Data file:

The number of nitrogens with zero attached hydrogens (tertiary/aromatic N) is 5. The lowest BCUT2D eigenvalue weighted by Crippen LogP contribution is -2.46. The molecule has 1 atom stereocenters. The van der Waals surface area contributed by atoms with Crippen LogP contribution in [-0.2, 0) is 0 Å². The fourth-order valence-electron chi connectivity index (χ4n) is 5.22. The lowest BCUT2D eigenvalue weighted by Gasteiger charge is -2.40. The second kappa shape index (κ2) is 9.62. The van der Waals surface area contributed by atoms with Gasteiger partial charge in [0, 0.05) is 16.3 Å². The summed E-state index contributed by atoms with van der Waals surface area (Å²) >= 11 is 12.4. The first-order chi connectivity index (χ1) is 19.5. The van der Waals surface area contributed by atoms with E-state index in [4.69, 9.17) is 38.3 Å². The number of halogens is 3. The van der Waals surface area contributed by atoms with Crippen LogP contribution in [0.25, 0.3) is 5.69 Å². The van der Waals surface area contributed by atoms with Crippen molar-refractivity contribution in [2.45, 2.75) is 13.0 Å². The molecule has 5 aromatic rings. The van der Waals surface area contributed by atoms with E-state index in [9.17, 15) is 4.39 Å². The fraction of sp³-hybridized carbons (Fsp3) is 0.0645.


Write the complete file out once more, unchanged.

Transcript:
The number of nitrogens with zero attached hydrogens (tertiary/aromatic N) is 5. The lowest BCUT2D eigenvalue weighted by Crippen LogP contribution is -2.46. The molecule has 1 atom stereocenters. The van der Waals surface area contributed by atoms with Crippen LogP contribution in [-0.2, 0) is 0 Å². The fourth-order valence-electron chi connectivity index (χ4n) is 5.22. The lowest BCUT2D eigenvalue weighted by Gasteiger charge is -2.40. The second kappa shape index (κ2) is 9.62. The van der Waals surface area contributed by atoms with Gasteiger partial charge in [0, 0.05) is 16.3 Å². The summed E-state index contributed by atoms with van der Waals surface area (Å²) >= 11 is 12.4. The first-order chi connectivity index (χ1) is 19.5. The van der Waals surface area contributed by atoms with E-state index in [4.69, 9.17) is 38.3 Å². The number of halogens is 3. The van der Waals surface area contributed by atoms with Crippen LogP contribution in [0.25, 0.3) is 5.69 Å². The van der Waals surface area contributed by atoms with Crippen molar-refractivity contribution in [2.45, 2.75) is 13.0 Å². The molecule has 5 aromatic rings. The van der Waals surface area contributed by atoms with E-state index in [9.17, 15) is 4.39 Å². The fraction of sp³-hybridized carbons (Fsp3) is 0.0645.